MWC19 Blockchain technologies are set to have a key impact on the supply chain – but there is still a long way to go before we see the leap which the promise has predicted.
That was the primary message from an intriguing session at MWC Barcelona today which focused on Industry 4.0 and how blockchain will influence logistics.
Marcus Fromm, MD, travel and transport lead at Accenture, topped and tailed his presentation with a stark contrast on how the supply chain of the future will look. His opening slide was a mass of entanglement with arrows pointing in multiple directions, while the closer was a comparative oasis of calm. For ocean shipping or air freight shipping, Fromm countered, each shipment has documentation which equates to up to 20 pages of paper for each individual container. "You can imagine this is almost unbelievable in the time of everything online, everything connected and everything real-time," he said.
Another issue is the industry's continued usage of electronic data interchange (EDI), a 'technology of the 60s', as Fromm put it. "You can understand all the exchange and information needed in this process is cumbersome, it's complex, and very often it's not consistent," he added.
Blockchain is key, Accenture believes, because it can cater for security, immutability and encryption, as well as enable distribution of real-time information. Yet it has a problem – everyone is still stuck at the pilot stage.
Brett May, VP and COO of McKinsey's IoT arm, who moderated the session, offered a carrot for those who wished to progress. Citing McKinsey research, May said 58% of companies polled who had gone into production with their IoT initiatives had seen at least a 5% increase in revenue. Just under half (46%) added they'd seen a 5% or better decrease in cost. For industries such as construction, research has shown a between 2% and 10% saving through efficiencies in the supply chain – serious money on big projects, May added.
Vinita Rathi, CEO of software provider Systango, questioned whether there were any blockchain-related industrial projects which had made it past the pilot, but noted the potential. "One of the biggest challenges [in the supply chain] is how you can identify the source of a specific item," she said. "I personally view that blockchain potentially can help answer that question to some extent – but blockchain is not a miracle. Some people expect that if you use blockchain it's going to solve every problem out there."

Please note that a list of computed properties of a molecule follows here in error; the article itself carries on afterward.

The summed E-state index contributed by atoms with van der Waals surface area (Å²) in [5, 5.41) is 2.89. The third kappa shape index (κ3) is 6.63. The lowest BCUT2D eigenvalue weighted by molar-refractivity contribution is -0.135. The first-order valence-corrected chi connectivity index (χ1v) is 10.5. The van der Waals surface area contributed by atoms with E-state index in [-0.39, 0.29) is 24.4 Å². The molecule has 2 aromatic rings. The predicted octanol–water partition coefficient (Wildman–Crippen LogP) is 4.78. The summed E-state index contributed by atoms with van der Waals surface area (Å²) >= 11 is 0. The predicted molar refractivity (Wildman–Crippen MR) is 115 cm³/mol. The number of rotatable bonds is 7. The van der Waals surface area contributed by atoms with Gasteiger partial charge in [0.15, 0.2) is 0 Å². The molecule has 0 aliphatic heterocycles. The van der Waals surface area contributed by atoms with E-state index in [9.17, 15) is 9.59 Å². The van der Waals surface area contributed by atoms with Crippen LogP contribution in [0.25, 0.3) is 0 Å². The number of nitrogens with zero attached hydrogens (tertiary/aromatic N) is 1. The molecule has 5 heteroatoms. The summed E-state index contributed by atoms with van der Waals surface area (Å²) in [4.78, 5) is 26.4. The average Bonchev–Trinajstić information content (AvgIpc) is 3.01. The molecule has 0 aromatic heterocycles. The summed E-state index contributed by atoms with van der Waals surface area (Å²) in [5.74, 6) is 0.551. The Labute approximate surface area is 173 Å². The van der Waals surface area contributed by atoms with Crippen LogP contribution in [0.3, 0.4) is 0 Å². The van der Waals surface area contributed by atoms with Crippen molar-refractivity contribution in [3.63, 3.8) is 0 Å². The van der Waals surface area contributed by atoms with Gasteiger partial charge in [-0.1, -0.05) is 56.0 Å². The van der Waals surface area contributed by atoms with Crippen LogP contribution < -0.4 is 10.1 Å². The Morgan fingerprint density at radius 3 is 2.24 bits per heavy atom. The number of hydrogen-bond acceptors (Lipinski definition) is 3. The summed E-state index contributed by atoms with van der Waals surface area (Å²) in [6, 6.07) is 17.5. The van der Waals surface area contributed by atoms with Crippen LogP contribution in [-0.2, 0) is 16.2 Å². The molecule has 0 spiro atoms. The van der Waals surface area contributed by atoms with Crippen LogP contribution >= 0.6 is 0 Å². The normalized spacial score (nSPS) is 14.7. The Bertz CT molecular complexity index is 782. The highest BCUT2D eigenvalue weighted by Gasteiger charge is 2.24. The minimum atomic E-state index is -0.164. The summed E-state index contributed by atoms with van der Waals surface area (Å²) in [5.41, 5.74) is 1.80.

Fromm outlined a project Accenture was undertaking, alongside AB InBev, Kuehne + Nagel, and European authorities. Yes, he admitted to May, it was still a pilot, but it was to test whether a distributed ledger was viable 'for easing the pains associated with this hugely complex exchange of information in parallel to the physical goods flow.' While the concept worked, Fromm added, it needed the whole industry to change with it in order to work.
"It's pretty easy to understand how you would use a distributed ledger to basically feed the data in from the shipper and then successively with every party in the supply chain," he said. "But the key here is that the technology does not actually solve the problem – every one of the arrows is a process that needs to be changed too."
"At the end of the day, it's a database," said Rathi. "It has some features on top of it, but [looking at blockchain] as a technologist, it is a distributed database with certain characteristics that can play a fundamental role in solving some real business problems."
"Getting past the pilot stage – everybody who wants to participate needs to do something about their old, paper, EDI-oriented processes," added Fromm. "It's a challenge for the industry and a big wheel to turn moving forward."
Interested in hearing industry leaders discuss subjects like this and sharing their IoT use-cases? Attend the IoT Tech Expo World Series events with upcoming shows in Silicon Valley, London and Amsterdam to learn more.